Rory: Yeah. Then it started this crazy process of, let’s just keep reiterating and reiterating … there was a lot of … [holding up a messy jumble of string in roughly a shoe shape] … this is kind of my come-back-to-earth moment, because I think whenever you start something like that, you’re super fired up and psyched, like this is going to be awesome, we’re going to change the world. And then reality sets in and this was like my reality settling in moment.
Randy: I can see where that would be a bit of an ego check, right?
Rory: Yeah and it was a check for everyone around us, but the thing that we learned was that the two-cord construction was going to be the key and that’s because with one cord, you have to fix it in two places, otherwise its just floating in space. But when you fix one cord in two places, it goes from a three-dimensional realm to 2-D. And your foot’s got to move in a three-dimensional realm. So the two-cord construction, which you really can see best over here, where the grey cord meets the blue cord, that was really the magic ‘A-ha’ moment. And then it was just a matter of: “We’re going to make it this way, now we’re going to figure out how to make it and do it thousands and thousands of times.”
Randy: All right, so if I’m in a room for four years and I’m working on a project, there are times where you’re just banging your head on the wall and you’re like: this is just not working. Give me that moment: “We started down this path and I hit a roadblock.”
Rory: We had a big one of those and it was really far down the line. Early on, we did all the prototyping in our office in Portland, Ore., so whenever we ran into trouble, we’d just go to Ace Hardware or the fabric supplier and it was very grassroots innovation. We had a thing where we were trying to get a cord to stick to the sole. We had tried all these options … one we had tried was where we actually pull all the loops through and then we run another cord through it and then pull it back on itself. We were just using the same cord and what was happening was these loops were pulling out. So we asked ourselves: “What’s the same size cord but super strong? And someone said: “weed whacker!” So, we went to Ace and got weed whacker and it worked phenomenally, we felt like super geniuses! And so we kept it in the shoe and even way down the line, we were specking in weed whacker yellow, weed whacker red, and it just stayed in the shoe. Once we went into mass production, we started testing the mass production samples, and we got probably 50 pairs back. We gave them out on a Friday. On Wednesday morning, I got 18 calls in the span of an hour, and everyone was saying “My shoes are squeaking, my shoes are squeaking and that’s — in the footwear world, squeaking — is the death of you. So we went into crisis mode and got all of our best people around. We came up with what felt like a million reasons with what could have been causing it. And finally someone said: “Well what about the weed whacker?” We’d just been using it because it was available at Ace. So sure enough, this little thing that we’d specked in to solve this little problem a lot earlier was coming back to bite us in the butt in the end. Once we’d figured it out it was a quick fix, but a lot of the options of what was wrong would have been way, way worse. We thought it was tooling or the hopper cord, so it ended well, but it was a huge, crazy thing and again a byproduct of the process.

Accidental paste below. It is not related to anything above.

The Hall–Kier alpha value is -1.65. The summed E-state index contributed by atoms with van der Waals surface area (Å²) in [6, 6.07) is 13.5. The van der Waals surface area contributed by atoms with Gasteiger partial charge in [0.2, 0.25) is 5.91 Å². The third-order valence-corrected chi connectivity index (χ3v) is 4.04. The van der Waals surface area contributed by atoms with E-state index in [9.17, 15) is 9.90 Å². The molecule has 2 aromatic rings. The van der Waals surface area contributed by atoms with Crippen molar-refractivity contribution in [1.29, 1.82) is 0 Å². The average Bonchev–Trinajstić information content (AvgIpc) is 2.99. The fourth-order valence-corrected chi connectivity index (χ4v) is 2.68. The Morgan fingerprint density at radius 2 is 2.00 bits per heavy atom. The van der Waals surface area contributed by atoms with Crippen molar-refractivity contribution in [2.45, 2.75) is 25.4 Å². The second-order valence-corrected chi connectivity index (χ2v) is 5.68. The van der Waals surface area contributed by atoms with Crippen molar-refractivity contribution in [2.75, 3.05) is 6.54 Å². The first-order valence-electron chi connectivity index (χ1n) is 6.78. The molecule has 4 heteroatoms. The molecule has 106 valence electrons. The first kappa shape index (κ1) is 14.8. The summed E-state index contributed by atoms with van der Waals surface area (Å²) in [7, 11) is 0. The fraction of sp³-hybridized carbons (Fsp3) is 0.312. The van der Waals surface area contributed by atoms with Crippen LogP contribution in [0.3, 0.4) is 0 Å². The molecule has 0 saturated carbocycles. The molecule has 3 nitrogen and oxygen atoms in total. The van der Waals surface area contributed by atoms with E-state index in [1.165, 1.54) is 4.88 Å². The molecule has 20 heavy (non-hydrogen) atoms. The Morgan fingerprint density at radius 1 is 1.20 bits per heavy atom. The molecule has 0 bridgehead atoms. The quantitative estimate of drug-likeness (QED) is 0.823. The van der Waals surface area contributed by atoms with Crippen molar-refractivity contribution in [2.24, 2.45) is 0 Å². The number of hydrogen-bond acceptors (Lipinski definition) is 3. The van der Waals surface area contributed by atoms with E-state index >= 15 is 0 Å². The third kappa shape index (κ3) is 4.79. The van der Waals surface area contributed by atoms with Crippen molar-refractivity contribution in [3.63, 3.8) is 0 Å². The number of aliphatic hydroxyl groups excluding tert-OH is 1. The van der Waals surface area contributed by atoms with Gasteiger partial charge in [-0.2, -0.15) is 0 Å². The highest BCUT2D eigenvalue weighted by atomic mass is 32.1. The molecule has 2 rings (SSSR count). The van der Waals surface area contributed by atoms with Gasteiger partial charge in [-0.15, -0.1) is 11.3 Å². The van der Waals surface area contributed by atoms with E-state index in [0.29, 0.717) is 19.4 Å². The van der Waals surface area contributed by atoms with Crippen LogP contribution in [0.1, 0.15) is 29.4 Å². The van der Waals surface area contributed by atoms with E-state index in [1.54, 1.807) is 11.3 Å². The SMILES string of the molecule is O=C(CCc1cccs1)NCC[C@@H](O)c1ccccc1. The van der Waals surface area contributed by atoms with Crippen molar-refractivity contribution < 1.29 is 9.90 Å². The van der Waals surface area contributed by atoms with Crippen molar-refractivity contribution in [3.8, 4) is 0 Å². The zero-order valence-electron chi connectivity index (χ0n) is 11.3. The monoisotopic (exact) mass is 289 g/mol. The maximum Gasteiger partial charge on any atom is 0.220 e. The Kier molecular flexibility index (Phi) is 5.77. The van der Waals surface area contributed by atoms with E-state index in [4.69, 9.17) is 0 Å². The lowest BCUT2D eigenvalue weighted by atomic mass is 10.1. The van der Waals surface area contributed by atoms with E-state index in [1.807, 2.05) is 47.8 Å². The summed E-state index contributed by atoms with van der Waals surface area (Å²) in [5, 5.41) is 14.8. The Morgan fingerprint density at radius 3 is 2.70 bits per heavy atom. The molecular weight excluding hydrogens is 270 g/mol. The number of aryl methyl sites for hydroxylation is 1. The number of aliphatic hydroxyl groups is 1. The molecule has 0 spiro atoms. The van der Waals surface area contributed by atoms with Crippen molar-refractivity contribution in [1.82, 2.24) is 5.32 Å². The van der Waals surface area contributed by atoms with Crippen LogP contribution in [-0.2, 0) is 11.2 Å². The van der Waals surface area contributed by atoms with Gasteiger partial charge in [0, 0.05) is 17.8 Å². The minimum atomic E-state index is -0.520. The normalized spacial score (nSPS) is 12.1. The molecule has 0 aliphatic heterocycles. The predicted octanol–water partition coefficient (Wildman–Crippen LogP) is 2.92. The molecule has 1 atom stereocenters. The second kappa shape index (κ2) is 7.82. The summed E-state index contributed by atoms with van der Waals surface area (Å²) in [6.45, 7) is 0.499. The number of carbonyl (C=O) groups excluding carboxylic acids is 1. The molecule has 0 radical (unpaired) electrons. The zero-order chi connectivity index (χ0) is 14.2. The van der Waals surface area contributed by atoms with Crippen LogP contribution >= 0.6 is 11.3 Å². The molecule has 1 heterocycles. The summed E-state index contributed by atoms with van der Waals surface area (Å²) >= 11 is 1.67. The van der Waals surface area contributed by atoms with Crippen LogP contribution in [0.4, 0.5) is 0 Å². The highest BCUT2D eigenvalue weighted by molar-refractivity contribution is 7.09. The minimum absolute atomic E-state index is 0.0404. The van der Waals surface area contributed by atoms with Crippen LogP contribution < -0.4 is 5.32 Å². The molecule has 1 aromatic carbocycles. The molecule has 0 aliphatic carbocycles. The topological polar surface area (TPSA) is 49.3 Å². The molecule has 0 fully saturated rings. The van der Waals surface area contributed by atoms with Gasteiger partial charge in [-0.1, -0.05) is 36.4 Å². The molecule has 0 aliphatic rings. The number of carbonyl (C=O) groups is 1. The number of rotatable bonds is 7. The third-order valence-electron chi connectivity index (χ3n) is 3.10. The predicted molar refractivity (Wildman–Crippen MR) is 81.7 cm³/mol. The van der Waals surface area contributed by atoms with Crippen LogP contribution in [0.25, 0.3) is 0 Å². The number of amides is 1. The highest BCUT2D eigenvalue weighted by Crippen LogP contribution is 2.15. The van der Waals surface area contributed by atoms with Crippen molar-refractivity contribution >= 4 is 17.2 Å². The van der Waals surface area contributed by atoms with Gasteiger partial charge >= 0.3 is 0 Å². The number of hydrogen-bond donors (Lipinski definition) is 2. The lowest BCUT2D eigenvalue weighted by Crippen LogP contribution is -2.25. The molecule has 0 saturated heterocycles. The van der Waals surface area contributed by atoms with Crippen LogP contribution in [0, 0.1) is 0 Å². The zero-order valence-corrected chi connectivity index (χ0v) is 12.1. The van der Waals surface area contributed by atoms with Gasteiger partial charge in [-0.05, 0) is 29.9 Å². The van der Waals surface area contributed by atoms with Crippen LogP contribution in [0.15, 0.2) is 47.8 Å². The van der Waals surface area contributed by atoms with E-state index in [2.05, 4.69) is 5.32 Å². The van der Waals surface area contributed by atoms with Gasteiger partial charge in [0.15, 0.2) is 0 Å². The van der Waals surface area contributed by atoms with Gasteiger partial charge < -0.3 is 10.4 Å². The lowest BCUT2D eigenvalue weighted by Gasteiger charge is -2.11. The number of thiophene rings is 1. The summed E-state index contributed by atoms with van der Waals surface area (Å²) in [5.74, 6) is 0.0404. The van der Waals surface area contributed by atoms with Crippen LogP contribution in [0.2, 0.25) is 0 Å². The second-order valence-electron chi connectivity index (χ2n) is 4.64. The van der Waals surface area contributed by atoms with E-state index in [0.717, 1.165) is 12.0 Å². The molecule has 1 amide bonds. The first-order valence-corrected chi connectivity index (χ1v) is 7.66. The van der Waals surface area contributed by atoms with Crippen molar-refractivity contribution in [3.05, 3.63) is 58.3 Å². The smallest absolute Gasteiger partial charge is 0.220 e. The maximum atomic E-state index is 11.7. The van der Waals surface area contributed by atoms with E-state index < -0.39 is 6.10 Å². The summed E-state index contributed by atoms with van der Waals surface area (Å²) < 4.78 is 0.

Randy: A squeaky weed whacker. That’s fantastic, just the process of innovation is amazing. So, you’re making the changes, you’re getting rid of the weed whacker cord, you’re doing all of the things that need to be done there, but are there times when you’re getting pushback, when you’re getting “You know what? There’s an easier way to do it and we’re already doing it. We’ve been making shoes a long time.” So when do you say: “No, we’re changing it because we know it can be better.”
Rory: I think the innovation process at one point is being rebellious in situations like that. Whether it be from internal forces in the company or the factory side or wherever, there’s always people telling you “no.” One big thing when we went to make the shoes in mass production was at the factory level, they wanted to kind of cut corners and you know, stitch something here or lock something there. The whole thing was this free motion idea, and we were to the point where we were stubborn — the things we were saying no to — but it was that long term vision of saying “If we don’t do it this way, its pointless. We’re going to stick to that ultimate goal.” And that’s where its like, people look at you like you’re crazy, its not that big of a deal to put one stitch there, but when you start saying “yes” to all those things where you should be saying “no,” you do 10, 15, 20 of those and all of a sudden you find yourself back to where you started: making normal shoes. So I think if there’s one part where innovation becomes massively rebellious, its when you literally start telling these people with massive amounts of knowledge and years and years of experience that you really don’t care what they say. And you’d rather fail and find out what happens than listen to them.